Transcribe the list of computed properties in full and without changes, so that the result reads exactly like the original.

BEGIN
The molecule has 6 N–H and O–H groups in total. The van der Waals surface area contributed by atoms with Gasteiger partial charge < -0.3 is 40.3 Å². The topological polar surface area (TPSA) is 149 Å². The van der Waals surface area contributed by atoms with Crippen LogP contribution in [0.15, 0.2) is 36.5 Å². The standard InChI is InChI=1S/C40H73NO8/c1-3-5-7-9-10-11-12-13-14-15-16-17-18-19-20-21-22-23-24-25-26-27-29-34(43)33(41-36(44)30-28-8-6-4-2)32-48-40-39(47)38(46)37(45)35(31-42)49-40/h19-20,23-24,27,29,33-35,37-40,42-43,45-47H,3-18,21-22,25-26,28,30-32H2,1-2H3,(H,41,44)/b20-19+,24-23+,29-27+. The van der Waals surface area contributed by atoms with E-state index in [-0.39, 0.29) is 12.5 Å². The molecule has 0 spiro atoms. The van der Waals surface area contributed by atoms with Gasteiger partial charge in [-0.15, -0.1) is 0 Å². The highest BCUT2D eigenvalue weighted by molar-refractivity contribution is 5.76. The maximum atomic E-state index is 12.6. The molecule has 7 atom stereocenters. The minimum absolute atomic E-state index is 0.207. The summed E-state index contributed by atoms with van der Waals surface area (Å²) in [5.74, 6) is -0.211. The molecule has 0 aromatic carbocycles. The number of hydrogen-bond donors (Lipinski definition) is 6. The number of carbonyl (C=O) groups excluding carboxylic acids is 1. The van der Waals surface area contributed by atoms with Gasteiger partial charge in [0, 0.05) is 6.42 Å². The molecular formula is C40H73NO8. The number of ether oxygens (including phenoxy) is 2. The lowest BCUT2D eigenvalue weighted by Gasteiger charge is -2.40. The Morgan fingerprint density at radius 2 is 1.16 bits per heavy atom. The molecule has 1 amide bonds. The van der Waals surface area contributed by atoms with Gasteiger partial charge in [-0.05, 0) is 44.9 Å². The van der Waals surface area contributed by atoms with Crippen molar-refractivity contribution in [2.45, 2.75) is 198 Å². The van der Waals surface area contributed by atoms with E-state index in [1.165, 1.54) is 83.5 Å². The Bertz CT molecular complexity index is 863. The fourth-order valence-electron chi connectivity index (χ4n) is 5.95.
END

The molecule has 6 N–H and O–H groups in total. The van der Waals surface area contributed by atoms with Gasteiger partial charge < -0.3 is 40.3 Å². The topological polar surface area (TPSA) is 149 Å². The van der Waals surface area contributed by atoms with Crippen LogP contribution in [0.15, 0.2) is 36.5 Å². The standard InChI is InChI=1S/C40H73NO8/c1-3-5-7-9-10-11-12-13-14-15-16-17-18-19-20-21-22-23-24-25-26-27-29-34(43)33(41-36(44)30-28-8-6-4-2)32-48-40-39(47)38(46)37(45)35(31-42)49-40/h19-20,23-24,27,29,33-35,37-40,42-43,45-47H,3-18,21-22,25-26,28,30-32H2,1-2H3,(H,41,44)/b20-19+,24-23+,29-27+. The van der Waals surface area contributed by atoms with E-state index in [-0.39, 0.29) is 12.5 Å². The molecule has 0 spiro atoms. The van der Waals surface area contributed by atoms with Gasteiger partial charge in [-0.15, -0.1) is 0 Å². The highest BCUT2D eigenvalue weighted by molar-refractivity contribution is 5.76. The maximum atomic E-state index is 12.6. The molecule has 7 atom stereocenters. The minimum absolute atomic E-state index is 0.207. The summed E-state index contributed by atoms with van der Waals surface area (Å²) in [5.74, 6) is -0.211. The molecule has 0 aromatic carbocycles. The number of hydrogen-bond donors (Lipinski definition) is 6. The number of carbonyl (C=O) groups excluding carboxylic acids is 1. The van der Waals surface area contributed by atoms with Gasteiger partial charge in [0, 0.05) is 6.42 Å². The molecular formula is C40H73NO8. The number of ether oxygens (including phenoxy) is 2. The lowest BCUT2D eigenvalue weighted by Gasteiger charge is -2.40. The Morgan fingerprint density at radius 2 is 1.16 bits per heavy atom. The molecule has 1 amide bonds. The van der Waals surface area contributed by atoms with Gasteiger partial charge in [-0.05, 0) is 44.9 Å². The van der Waals surface area contributed by atoms with Crippen molar-refractivity contribution in [2.45, 2.75) is 198 Å². The van der Waals surface area contributed by atoms with E-state index in [1.165, 1.54) is 83.5 Å². The Bertz CT molecular complexity index is 863. The fourth-order valence-electron chi connectivity index (χ4n) is 5.95.